Grace's Guide To British Industrial History

Registered UK Charity (No. 115342)

Grace's Guide is the leading source of historical information on industry and manufacturing in Britain. This web publication contains 163,139 pages of information and 245,599 images on early companies, their products and the people who designed and built them.

Grace's Guide is the leading source of historical information on industry and manufacturing in Britain. This web publication contains 147,919 pages of information and 233,587 images on early companies, their products and the people who designed and built them.

Guinness and Co

From Graces Guide
February 1888. Compound engine at the Guinness grain stores in Dublin. Constructed by J. Jessop and Son of Leicester.
1900 C. A. Parsons and Co pass-out turbine driving 250 kW generator. The exhaust steam was used for vat heating purposes, after which the steam passed to a condensing turbine driving a 250 kW generator
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April 1953.
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Arthur Guinness, Son and Co., brewers, of Dublin, Ireland.

Guinness is a popular dry stout that originated in the Arthur Guinness' brewery at St. James's Gate in Dublin, Ireland. The beer is based on the porter style that originated in London in the early 18th century. It is one of the most successful beer brands in the world, being exported worldwide.

1755 Arthur Guinness started brewing ales initially in Leixlip, County Kildare.

1759 Arthur Guinness bought a 9,000 year lease on a brewery at St. James's Gate, Dublin, Ireland.

1769 On 19 May Guinness exported their product for the first time, when six and a half barrels were shipped to England.

Before the close of the 19th century, the Guinness brewery was the largest in the world. By this time, the Guinness product had been introduced into markets as far afield as America, Australia, the Far East and Africa.

1886 The company, Arthur Guinness, Son and Co, was floated on the London Stock Exchange as a limited company [1].

1899 The breweries pioneered several quality control efforts. The brewery hired the statistician William Sealy Gosset, who achieved lasting fame under the pseudonym "Student" for techniques developed for Guinness, particularly Student's t-distribution and the even more commonly known Student's t-test.

1929 "Employment level of 3,210 at St. James’ Gate in 1929, at a time when the next largest breweries in the country employed only around 200."[2]

1932 Parent company was headquartered in London.

1956 Arthur Guinness and Son had acquired various confectionery activities during rationing - the investment consisted of an 80 percent holding in a group of companies which included William Nuttall, Callard and Bowser, Riley's of Halifax and the Lavells chain of shops; this investment accounted for most of the non-brewing profit that Guinness had made in the previous year[3]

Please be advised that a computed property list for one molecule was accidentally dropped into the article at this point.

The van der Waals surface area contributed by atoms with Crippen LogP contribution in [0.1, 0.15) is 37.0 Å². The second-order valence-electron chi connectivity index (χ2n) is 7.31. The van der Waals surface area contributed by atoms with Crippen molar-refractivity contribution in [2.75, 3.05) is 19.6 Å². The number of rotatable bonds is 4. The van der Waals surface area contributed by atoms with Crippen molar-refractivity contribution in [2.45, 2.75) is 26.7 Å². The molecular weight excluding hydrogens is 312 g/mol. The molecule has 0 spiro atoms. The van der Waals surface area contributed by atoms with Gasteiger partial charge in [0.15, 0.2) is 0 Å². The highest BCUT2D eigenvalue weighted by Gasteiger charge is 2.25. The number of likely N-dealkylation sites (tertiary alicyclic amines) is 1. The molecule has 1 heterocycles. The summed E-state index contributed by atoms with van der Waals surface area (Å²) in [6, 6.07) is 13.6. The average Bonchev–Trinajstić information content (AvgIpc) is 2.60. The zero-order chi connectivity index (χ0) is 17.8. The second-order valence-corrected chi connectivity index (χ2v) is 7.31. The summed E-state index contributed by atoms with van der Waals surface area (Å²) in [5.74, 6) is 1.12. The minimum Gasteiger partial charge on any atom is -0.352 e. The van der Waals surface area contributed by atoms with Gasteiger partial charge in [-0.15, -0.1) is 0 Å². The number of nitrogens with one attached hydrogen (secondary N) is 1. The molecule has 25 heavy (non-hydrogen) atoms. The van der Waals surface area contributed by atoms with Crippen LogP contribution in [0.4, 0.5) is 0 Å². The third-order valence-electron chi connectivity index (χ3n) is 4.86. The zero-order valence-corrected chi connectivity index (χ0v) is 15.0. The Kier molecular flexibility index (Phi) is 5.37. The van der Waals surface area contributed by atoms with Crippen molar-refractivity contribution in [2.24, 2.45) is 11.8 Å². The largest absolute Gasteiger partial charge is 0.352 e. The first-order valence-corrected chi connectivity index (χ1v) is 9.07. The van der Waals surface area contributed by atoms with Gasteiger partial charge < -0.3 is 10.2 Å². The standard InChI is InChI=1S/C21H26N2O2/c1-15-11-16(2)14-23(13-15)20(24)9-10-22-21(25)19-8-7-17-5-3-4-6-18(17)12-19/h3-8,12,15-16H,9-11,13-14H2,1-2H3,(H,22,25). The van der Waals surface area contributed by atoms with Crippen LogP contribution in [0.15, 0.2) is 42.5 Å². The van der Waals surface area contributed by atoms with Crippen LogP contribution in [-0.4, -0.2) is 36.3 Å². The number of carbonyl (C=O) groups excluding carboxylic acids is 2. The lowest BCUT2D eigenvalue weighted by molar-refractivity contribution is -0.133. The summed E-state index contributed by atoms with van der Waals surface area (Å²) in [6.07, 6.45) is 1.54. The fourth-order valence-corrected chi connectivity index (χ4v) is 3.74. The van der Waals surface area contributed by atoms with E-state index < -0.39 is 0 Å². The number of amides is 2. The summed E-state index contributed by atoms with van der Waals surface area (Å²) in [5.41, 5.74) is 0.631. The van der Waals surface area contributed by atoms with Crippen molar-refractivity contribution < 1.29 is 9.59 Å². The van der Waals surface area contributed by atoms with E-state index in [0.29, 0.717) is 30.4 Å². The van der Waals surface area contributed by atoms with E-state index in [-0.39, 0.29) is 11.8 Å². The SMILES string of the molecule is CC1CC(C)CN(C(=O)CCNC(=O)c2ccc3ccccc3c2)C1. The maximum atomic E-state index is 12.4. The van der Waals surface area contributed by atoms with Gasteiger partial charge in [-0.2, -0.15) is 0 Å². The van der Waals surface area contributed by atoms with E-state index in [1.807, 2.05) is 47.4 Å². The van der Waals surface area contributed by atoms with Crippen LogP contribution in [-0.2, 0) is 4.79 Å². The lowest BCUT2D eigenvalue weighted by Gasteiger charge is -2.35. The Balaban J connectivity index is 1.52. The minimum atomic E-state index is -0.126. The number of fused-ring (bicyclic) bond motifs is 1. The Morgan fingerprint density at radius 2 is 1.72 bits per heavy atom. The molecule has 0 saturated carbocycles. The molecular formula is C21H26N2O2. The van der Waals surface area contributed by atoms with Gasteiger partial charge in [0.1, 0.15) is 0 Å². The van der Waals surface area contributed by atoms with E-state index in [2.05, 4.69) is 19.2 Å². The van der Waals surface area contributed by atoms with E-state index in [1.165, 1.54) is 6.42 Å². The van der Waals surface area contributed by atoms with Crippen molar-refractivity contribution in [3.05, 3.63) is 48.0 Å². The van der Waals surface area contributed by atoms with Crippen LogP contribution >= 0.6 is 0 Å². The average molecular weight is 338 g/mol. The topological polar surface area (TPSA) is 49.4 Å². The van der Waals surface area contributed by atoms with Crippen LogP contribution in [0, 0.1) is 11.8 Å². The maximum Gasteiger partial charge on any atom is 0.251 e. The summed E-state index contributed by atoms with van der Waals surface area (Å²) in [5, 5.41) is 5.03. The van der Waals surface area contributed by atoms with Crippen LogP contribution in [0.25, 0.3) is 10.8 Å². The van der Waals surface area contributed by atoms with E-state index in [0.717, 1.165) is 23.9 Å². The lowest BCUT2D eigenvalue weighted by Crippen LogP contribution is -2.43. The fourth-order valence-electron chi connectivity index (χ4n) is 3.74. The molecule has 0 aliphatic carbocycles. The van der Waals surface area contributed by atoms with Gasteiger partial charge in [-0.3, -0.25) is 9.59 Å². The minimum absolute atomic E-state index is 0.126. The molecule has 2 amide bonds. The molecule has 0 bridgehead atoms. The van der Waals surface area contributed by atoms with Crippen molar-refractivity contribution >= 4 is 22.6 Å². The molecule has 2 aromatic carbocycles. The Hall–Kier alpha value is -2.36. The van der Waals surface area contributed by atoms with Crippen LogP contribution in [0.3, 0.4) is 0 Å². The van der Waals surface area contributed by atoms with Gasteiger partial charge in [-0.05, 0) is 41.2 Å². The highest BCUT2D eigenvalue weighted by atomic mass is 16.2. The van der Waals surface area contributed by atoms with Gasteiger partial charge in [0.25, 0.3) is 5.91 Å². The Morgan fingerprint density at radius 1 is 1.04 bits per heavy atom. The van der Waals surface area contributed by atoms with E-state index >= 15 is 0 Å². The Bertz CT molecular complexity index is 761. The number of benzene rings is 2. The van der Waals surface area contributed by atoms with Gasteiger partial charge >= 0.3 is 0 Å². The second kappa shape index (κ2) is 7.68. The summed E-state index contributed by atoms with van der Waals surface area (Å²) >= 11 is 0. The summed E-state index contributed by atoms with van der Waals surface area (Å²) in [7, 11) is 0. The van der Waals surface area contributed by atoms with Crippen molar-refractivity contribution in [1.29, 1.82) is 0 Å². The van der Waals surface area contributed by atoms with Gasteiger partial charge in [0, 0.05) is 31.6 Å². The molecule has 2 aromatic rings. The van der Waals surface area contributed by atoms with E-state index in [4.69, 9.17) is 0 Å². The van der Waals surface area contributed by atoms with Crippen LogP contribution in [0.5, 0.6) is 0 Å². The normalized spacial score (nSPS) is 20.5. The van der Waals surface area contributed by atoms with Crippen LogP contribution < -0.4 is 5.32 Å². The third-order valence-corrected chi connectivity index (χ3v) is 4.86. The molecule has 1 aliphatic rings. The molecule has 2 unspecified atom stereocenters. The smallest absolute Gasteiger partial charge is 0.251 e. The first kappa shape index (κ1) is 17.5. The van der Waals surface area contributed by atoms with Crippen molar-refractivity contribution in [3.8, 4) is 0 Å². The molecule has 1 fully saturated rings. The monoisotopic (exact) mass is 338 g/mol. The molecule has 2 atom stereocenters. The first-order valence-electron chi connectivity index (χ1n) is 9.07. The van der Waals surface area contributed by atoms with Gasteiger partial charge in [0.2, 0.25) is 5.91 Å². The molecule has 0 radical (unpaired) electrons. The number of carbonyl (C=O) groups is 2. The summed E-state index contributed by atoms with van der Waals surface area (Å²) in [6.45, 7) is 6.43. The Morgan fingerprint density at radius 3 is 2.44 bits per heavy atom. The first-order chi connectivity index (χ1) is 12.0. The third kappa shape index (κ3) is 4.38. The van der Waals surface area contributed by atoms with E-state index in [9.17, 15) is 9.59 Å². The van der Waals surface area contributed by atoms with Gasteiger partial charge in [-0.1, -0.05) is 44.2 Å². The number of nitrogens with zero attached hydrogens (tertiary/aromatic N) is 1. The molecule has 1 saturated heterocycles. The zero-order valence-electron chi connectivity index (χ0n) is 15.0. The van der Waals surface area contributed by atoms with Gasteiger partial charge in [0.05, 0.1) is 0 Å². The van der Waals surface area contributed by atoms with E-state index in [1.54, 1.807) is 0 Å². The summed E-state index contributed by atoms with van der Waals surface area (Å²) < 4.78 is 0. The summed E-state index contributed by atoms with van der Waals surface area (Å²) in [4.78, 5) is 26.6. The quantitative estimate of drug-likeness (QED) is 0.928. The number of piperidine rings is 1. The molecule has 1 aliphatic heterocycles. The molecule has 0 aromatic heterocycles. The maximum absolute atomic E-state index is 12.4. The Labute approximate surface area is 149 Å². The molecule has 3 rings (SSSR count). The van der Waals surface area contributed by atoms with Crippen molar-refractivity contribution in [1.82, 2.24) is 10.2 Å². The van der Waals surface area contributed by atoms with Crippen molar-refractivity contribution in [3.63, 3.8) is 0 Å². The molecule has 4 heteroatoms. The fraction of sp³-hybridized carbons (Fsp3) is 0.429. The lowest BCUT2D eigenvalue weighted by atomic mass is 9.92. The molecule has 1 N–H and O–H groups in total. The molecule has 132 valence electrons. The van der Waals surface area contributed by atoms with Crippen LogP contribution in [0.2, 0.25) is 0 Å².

1960 Arthur Guinness, Son and Philips Electrical jointly acquired Crookes Laboratories[4]

1974 Guinness brewed their last porter.

By 1976 the confectionery subsidiary was referred to as Callard and Bowser, Nuttall[5]

Ernest Saunders was recruited as chief executive, quickly disposing of many of the diversification activities.

1982 Sold Callard and Bowser, Nuttall

By the end of 1983 Guinness had sold 147 companies in total[6]

1984 Acquired the Neighbourhood chain of local stores, adding to its convenience shops in the Martins and Lavells chains[7]

1985 Took over Arthur Bell and Sons[8].

1986 Guinness acquired the Distillers Co, owner of brands such as Johnnie Walker Scotch Whisky among others. To avoid having the bid referred to the MMC, five of the combined group's Scotch Whisky brands were to be sold (including Buchanan and Haig[9] Claymore Whisky, John Barr, and the Real Mackenzie and some export brands).[10]

1987 Under the new chief executive, Anthony Tennant, the group sold all of its convenience stores, including Martins, R. S. McColl, Lavells, Lewis Meeson and the 7-Eleven franchise, in order to focus on its international beverages business.[11]

1987 United Distillers was formed from combining the businesses of Distillers Co and Arthur Bell and Sons, both owned by Guinness.

1997 The company merged with the food and drink group Grand Metropolitan to form Diageo.

2005 The Guinness brewery in Park Royal, London closed and the production of all Guinness sold in the UK and Ireland was switched to St. James's Gate Brewery Dublin.

Guinness Stout is also brewed under licence internationally in several countries, including Nigeria and Indonesia. The unfermented but hopped Guinness wort extract is shipped from Dublin and blended with beer brewed locally.

See Also


Sources of Information

  1. The Times, Oct 22, 1886
  2. The Leading Manufacturing Firms in 1920s Dublin by Frank Barry, Trinity College Dublin, September 2017
  3. The Times, Feb 03, 1956
  4. The Times, Oct 29, 1960
  5. The Times, Dec 15, 1976
  6. The Times Nov. 2, 1983
  7. The Times Dec. 24, 1984
  8. The Times Sep 20, 1985
  9. The Times Mar. 21, 1986
  10. The Times Feb. 21, 1986
  11. The Times Apr. 3, 1987
  • [1] Guinness official website
  • [2] Wikipedia
  • [3] Diageo Our Brands - Guinness
  • Trademarked. A History of Well-Known Brands - from Aertex to Wright's Coal Tar by David Newton. Pub: Sutton Publishing 2008 ISBN 978-0-7509-4590-5